We renew our faith in the policy of Protection to American labor. In that policy our industries have been established, diversified and maintained. By protecting the home market competition has been stimulated and production cheapened. Opportunity to the inventive genius of our people has been secured and wages in every department of labor maintained at high rates, higher now than ever before, and always distinguishing our working people in their better conditions of life from those of any competing country. Enjoying the blessings of the American common school, secure in the right of self-government and protected in the occupancy of their own markets, their constantly increasing knowledge and skill have enabled them to finally enter the markets of the world. We favor the associated policy of reciprocity so directed as to open our markets on favorable terms for what we do not ourselves produce in return for free foreign markets.
In the further interest of American workmen we favor a more effective restriction of the immigration of cheap labor from foreign lands, the extension of opportunities of education for working children, the raising of the age limit for child labor, the protection of free labor as against contract convict labor, and an effective system of labor insurance.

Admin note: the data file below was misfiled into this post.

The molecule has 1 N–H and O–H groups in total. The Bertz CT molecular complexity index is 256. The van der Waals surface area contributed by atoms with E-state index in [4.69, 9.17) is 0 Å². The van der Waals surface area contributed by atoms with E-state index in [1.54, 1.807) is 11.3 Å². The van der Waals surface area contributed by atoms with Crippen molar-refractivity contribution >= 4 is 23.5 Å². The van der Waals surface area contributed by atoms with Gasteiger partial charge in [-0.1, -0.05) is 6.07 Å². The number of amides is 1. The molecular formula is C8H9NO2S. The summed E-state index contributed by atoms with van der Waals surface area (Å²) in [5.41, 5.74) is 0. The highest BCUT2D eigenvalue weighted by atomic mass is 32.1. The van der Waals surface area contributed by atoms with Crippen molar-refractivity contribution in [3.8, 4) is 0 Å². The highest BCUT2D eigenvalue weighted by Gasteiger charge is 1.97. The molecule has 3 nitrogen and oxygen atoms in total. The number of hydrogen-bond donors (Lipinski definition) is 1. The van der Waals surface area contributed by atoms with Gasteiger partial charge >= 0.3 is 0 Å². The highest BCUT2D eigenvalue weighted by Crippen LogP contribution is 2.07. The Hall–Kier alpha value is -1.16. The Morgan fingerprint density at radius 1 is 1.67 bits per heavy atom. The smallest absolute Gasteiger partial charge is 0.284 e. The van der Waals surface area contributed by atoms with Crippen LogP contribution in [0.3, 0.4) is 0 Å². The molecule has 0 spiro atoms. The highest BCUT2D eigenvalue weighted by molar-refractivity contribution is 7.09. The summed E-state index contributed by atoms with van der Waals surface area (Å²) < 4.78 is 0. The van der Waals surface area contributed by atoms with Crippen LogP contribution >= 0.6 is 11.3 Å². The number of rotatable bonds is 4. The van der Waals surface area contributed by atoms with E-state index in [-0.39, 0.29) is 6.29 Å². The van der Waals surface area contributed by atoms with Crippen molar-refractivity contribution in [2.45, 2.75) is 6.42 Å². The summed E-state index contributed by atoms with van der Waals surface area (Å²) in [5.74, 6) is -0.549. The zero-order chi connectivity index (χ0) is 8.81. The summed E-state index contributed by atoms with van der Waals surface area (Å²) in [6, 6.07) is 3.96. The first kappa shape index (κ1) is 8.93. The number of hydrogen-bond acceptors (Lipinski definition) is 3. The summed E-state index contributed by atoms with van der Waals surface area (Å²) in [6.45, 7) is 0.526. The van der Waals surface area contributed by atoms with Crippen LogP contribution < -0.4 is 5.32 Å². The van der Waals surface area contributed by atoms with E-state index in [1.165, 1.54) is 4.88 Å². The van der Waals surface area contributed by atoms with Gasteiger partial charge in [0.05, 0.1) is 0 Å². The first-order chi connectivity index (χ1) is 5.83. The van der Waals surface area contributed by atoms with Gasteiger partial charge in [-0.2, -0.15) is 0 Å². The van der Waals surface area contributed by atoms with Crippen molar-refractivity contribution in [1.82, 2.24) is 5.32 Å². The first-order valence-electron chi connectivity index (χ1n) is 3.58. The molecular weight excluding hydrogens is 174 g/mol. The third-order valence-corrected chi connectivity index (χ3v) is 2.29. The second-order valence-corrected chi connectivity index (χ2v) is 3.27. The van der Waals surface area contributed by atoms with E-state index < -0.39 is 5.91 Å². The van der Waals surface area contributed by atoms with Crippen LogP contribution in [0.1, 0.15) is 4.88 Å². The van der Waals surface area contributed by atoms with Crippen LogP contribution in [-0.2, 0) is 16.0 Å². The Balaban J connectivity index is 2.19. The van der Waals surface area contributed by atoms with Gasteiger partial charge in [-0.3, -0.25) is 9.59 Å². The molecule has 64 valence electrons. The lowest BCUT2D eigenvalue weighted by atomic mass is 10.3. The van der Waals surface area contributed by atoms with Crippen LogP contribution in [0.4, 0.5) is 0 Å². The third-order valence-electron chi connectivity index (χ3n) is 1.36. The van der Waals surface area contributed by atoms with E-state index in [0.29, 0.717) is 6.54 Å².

Our present dependence upon foreign shipping for nine-tenths of our foreign carrying is a great loss to the industry of this country. It is also a serious danger to our trade, for its sudden withdrawal in the event of European war would seriously cripple our expanding foreign commerce. The National defense and naval efficiency of this country, moreover, supply a compelling reason for legislation which will enable us to recover our former place among the trade-carrying fleets of the world.
The Nation owes a debt of profound gratitude to the soldiers and sailors who have fought its battles, and it is the Government's duty to provide for the survivors and for the widows and orphans of those who have fallen in the country's wars. The pension laws, founded in this just sentiment, should be liberally administered, and preference should be given wherever practicable with respect to employment in the public service, to soldiers and sailors and to their widows and orphans.